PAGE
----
When looking for a job, you become a de facto project manager, monitoring the status of myriad applications. How can you keep track of all the details and keep the process moving? Strategic lists can help you focus your energy on the substance of your applications and interviews rather than getting mired down in distracting details. The job-search process has four main stages: research, applications, interviews, and offers. Interviews and offers are bracketed by some necessary follow-ups. By keeping lists that correspond with these phases, you can stay organized and productive.
Positions to pursue. Positions of interest come your way through many avenues. Whether you see a position on LinkedIn, hear about it from a friend, or are contacted by a search firm, you need to capture the position to a central list where you can return to it later. Research jobs in this list to determine if they are a good fit for you and to gather information about the company to inform your cover letter and résumé.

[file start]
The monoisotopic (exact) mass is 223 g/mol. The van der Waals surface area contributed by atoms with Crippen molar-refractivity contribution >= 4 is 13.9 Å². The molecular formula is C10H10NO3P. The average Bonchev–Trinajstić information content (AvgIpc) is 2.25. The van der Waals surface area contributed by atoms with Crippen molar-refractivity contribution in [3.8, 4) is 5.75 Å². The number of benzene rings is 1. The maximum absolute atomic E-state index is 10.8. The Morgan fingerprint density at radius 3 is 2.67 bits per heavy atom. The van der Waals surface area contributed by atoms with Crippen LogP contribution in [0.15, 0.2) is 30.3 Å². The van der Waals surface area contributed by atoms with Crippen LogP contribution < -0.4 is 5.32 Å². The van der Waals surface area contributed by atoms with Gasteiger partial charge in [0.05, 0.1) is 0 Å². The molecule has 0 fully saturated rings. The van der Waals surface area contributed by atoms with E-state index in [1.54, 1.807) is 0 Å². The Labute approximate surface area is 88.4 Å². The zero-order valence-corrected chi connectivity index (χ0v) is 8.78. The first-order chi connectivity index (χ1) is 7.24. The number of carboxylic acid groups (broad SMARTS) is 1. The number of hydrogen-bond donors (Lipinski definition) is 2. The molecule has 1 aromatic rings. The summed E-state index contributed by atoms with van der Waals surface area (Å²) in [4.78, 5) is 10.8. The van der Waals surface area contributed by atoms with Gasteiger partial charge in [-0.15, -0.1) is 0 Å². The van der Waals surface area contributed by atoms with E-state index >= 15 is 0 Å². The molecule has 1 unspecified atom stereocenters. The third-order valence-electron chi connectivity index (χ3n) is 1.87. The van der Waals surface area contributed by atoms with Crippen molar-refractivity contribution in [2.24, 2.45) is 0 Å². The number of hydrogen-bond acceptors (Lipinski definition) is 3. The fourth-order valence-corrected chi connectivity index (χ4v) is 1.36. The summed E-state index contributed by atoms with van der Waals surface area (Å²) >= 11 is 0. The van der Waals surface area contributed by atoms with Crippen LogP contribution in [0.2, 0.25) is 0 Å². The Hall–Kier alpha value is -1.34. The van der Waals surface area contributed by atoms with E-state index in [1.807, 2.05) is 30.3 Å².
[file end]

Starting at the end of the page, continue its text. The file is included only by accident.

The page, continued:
Applications to complete. Applying to a position is a process. While you craft your cover letter, obtain permission from your references, and tailor your résumé, keep a list of your applications in progress and the status of each.
Follow-ups to complete. Once you have submitted an application, it’s normal for there to be a lag as the hiring manager or search committee reviews all the applications they’ve received. Checking in to see that they have all the materials necessary can prevent you from being passed over for an incomplete application. You can also use this list to track thank-you notes once you’ve had an interview.
Interviews to prepare for. Use a list to track the interviews you have scheduled and how you want to prepare for each. This list will often be one of the shorter lists of the set. While different items will have priority at various times throughout the process, understanding the broad picture of your job-prospects enables you to keep all applications in motion.
Offers to consider. Closing out the process, you can keep a list of offers. This list can also include colleagues you want to discuss your offers with and response deadlines.